How would you like a load of rubbish dumped on your front lawn and then to pick up the cost of removing the pile?
It’s not a very attractive proposition. Boiled down to its basics, this is what local charity Mission Australia, and no doubt others, face on a regular basis.
There can be no excuse for such wanton defacement. People are not doing these charities a favour and they well know it, with items such as cars, soiled clothing, broken furniture and unusable electrical items dumped beside the charity bins.
That Mission Australia has had to fork out about $3000 in tip fees since December to dispose of this rubbish is a travesty. It’s money that could be better used elsewhere. Likewise, money allocated to install security cameras could be diverted to worthier causes.
Charities are already stretched to the limit in cities like Goulburn where Anglicare reports a shortage of affordable housing and heavy reliance on social welfare. They are mostly dependent on volunteers and every dollar counts.
The council is reluctant to grant relief from waste fees for fear of setting a precedent. And really, why should it do so? It may be helping the charity but it is only encouraging further dumping.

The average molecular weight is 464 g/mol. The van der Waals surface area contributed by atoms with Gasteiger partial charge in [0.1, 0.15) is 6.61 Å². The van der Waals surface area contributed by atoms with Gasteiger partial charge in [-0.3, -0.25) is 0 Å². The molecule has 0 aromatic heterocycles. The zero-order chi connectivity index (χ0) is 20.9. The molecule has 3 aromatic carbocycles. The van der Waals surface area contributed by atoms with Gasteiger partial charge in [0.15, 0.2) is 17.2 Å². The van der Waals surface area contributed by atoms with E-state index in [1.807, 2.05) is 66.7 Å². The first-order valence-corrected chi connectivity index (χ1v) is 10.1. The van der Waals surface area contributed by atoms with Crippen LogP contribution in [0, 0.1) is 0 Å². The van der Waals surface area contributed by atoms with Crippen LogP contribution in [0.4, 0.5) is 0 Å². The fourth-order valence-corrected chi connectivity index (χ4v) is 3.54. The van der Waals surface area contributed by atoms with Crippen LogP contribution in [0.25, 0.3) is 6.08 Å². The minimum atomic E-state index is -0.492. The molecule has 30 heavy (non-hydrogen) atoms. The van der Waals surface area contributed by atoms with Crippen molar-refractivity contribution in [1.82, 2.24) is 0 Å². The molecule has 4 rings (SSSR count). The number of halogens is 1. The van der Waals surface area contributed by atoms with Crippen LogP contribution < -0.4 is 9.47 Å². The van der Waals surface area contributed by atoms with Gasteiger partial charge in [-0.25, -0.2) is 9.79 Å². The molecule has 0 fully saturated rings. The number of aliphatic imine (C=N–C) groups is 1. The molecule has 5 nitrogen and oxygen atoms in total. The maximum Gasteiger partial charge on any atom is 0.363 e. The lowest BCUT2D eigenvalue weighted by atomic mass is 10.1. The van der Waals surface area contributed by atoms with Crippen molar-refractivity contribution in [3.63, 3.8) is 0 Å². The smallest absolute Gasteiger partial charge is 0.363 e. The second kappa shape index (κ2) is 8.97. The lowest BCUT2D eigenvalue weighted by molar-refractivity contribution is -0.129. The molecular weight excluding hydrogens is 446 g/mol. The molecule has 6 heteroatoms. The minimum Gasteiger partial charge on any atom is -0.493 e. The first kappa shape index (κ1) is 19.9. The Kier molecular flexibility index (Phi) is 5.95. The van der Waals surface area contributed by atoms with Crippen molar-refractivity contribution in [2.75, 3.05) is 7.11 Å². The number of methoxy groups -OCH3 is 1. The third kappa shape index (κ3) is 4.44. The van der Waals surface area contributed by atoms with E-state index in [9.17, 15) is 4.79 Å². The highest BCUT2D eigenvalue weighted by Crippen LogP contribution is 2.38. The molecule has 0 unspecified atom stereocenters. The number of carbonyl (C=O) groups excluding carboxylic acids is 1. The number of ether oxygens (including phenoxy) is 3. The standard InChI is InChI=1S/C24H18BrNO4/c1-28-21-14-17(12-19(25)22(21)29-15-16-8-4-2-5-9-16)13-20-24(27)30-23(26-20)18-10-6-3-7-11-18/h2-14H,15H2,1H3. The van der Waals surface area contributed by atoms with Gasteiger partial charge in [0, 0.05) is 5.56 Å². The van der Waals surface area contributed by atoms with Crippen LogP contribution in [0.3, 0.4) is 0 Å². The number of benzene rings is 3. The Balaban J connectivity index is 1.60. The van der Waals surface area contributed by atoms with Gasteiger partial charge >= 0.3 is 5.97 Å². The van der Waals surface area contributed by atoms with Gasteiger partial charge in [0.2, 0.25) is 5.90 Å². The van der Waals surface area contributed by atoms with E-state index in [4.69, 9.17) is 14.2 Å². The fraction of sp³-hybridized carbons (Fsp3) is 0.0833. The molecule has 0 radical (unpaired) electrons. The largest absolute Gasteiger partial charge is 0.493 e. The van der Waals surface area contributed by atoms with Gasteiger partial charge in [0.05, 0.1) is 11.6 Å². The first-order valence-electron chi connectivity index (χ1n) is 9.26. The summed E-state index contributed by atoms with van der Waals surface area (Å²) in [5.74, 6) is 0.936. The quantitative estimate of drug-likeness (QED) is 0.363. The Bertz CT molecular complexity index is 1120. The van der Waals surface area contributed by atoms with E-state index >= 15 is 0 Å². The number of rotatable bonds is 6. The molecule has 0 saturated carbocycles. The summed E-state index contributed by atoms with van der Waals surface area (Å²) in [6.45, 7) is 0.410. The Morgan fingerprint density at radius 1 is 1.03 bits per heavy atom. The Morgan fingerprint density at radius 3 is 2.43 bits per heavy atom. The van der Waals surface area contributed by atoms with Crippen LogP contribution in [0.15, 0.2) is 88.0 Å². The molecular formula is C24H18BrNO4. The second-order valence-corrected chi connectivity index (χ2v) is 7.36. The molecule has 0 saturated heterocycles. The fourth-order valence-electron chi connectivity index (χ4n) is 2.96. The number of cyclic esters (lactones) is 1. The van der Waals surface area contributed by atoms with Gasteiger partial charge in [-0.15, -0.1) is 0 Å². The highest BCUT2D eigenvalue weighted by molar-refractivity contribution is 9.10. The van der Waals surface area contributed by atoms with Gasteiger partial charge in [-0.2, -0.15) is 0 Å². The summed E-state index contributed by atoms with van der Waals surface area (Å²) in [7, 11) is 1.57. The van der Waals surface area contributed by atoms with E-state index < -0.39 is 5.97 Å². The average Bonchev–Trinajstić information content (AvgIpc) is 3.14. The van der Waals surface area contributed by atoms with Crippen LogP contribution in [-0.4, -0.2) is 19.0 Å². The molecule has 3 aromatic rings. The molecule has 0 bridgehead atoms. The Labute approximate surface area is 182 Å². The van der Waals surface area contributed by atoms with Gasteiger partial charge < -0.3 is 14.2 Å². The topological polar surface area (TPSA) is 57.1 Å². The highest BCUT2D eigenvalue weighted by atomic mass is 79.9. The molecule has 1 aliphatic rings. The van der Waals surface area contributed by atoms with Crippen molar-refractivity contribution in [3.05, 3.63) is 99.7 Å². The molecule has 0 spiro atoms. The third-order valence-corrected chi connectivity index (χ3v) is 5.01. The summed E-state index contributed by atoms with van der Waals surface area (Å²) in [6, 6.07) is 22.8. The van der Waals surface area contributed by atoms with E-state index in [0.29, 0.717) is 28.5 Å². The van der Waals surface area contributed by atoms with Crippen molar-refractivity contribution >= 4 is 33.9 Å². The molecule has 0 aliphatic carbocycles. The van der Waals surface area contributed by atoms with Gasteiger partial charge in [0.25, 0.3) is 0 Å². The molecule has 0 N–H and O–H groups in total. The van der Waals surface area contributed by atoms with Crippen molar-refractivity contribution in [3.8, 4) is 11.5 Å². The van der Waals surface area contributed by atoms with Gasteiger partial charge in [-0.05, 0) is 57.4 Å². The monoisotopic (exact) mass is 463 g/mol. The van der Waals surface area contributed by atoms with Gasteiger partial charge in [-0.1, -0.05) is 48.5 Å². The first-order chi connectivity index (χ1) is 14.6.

It’s precisely what it wants to deter, as evidenced by last year’s decision to abandon the free Spring Clean-Up. Unsightly piles containing items that could not be disposed of remained on kerbs for months.
As always, personal responsibility and a bit of consideration for others go a long way. We do not need grubs in this community.
Saint Clair effort
On the polar opposite of the spectrum sit the members of Goulburn and District Historical Society.
Volunteers have devoted hundreds of hours to relocate the vast Saint Clair collection in preparation for the historic villa’s restoration.
The council has chipped in, paying removalist fees, but mostly volunteers have taken upon the massive task themselves, archiving and itemising documents and photos along the way.
They have also been enterprising – approaching a nearby business to house a temporary presence.
It’s an upheaval but in a year’s time the results will be worthwhile. In contrast to 2014, the council is firmly behind this historic gem’s conservation.